WFUBMC To Establish Prostate Cancer Center of Excellence

February 26, 1999

Wake Forest University Baptist Medical Center will establish a Center of Excellence for Prostate Cancer this year, making it one of a handful of dedicated centers in the nation committed to the treatment of this disease.

The center is the first of several academic excellence block grant programs the hospital will award over the next several years, as part of a $30 million initiative that is unique among academic medical centers nationwide.

The Prostate Cancer Center of Excellence will focus on improving outcomes for patients, offering hope to the more than 10,000 men in North Carolina alone who will be diagnosed with the disease in 1999.

The $5 million grant from N.C. Baptist Hospitals, Inc., will fund several new positions, including a molecular scientist and epidemiologist, new labs and supplies, and a number of new studies addressing both the prevention and treatment aspects of prostate cancer.

Prostate cancer is the most common type of cancer affecting men in the United States and is the second-highest cause of mortality in American men. Only a few institutions in the nation have programs dedicated to prostate cancer.

"North Carolina Baptist Hospital recognizes that programs like these are necessary to advance the understanding of a disease and thereby to improve diagnosis and treatment," said Len B. Preslar Jr., hospital president and CEO. "By funding these block grants, physicians are enabled to more effectively fight illnesses like prostate cancer and improve outcomes for residents in North Carolina, as well as nationwide."

Two additional academic excellence block grant proposals will be proposed this spring for funding.

"To be selected for funding the proposed program must be multidisciplinary, and should have the capability of elevating the center to one of the top 10 programs of its type in the country," said Curt Furberg, M.D., Ph.D., director of the Office of Academic Program Development for the Medical Center. "In addition, the programs should contain education, both basic and clinical research, and clinical care initiatives."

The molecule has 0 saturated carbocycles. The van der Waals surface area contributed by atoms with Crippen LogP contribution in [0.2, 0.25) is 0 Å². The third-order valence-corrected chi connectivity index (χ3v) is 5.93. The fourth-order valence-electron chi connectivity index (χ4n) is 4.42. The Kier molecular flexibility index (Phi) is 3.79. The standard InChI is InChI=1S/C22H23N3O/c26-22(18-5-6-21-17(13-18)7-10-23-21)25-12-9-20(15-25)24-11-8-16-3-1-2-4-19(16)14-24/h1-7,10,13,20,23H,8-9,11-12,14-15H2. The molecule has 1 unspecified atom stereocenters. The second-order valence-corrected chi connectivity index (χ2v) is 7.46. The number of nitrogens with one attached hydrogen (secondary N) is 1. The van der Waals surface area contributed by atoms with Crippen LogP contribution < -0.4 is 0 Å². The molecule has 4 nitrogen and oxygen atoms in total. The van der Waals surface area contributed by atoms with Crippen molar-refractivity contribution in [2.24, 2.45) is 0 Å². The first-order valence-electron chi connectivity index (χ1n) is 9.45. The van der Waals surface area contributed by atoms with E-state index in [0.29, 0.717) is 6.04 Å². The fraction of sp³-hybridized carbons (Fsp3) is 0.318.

Budgets for these block grant programs will not exceed $5 million -- $2.5 million of which will be set aside in an escrow account for future growth of the program.

"One of the goals of this type of program is to take good research and make it outstanding," said Richard H. Dean, M.D., senior vice president for health affairs of Wake Forest University Baptist Medical Center. "This is a remarkable program that will affect patient care and our community positively over the next decade."

For example, the Prostate Cancer Center for Excellence plans to provide new treatment and quality-of-life protocols, as well as developing new methods to treat the disease.

Research will include basic scientists working on chemoprevention. Epidemiological studies will focus on farmers, African-Americans and other high-risk individuals and on diet-gene interactions, such as the effects of fruits and vegetables and decreasing dietary fat.

Nutritional studies on new treatments including gene therapy, immunotherapy, hormone treatments and new drug therapies will also be included.

"One of the criteria for receiving a block grant is to provide a program which treats all aspects of patient care," Furberg said. "We want our centers of excellence to not only look at new treatment procedures, but quality-of-life issues as well."


Media Contact: Rae Beasley, Robert Conn or Jim Steele at (336) 716-4587

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